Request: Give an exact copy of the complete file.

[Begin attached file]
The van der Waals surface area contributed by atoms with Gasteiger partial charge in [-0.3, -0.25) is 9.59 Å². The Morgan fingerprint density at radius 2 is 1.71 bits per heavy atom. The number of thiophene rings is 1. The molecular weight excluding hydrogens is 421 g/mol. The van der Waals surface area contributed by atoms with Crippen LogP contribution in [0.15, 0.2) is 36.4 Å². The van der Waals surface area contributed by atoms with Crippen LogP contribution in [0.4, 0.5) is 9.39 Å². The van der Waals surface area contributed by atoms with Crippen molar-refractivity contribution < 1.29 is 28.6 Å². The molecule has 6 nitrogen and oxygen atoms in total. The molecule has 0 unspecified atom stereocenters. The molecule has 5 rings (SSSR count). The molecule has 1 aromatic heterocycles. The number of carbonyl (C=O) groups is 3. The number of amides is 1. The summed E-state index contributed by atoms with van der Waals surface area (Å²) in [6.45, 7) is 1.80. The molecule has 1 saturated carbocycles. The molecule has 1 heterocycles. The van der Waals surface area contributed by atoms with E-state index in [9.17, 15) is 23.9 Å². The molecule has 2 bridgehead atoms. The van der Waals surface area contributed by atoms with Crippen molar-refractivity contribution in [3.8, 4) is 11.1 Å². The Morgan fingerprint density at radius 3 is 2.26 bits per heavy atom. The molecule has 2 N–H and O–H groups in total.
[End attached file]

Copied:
The van der Waals surface area contributed by atoms with Gasteiger partial charge in [-0.3, -0.25) is 9.59 Å². The Morgan fingerprint density at radius 2 is 1.71 bits per heavy atom. The number of thiophene rings is 1. The molecular weight excluding hydrogens is 421 g/mol. The van der Waals surface area contributed by atoms with Crippen LogP contribution in [0.15, 0.2) is 36.4 Å². The van der Waals surface area contributed by atoms with Crippen LogP contribution in [0.4, 0.5) is 9.39 Å². The van der Waals surface area contributed by atoms with Crippen molar-refractivity contribution < 1.29 is 28.6 Å². The molecule has 6 nitrogen and oxygen atoms in total. The molecule has 0 unspecified atom stereocenters. The molecule has 5 rings (SSSR count). The molecule has 1 aromatic heterocycles. The number of carbonyl (C=O) groups is 3. The number of amides is 1. The summed E-state index contributed by atoms with van der Waals surface area (Å²) in [6.45, 7) is 1.80. The molecule has 1 saturated carbocycles. The molecule has 1 heterocycles. The van der Waals surface area contributed by atoms with E-state index in [9.17, 15) is 23.9 Å². The molecule has 2 bridgehead atoms. The van der Waals surface area contributed by atoms with Crippen molar-refractivity contribution in [3.8, 4) is 11.1 Å². The Morgan fingerprint density at radius 3 is 2.26 bits per heavy atom. The molecule has 2 N–H and O–H groups in total.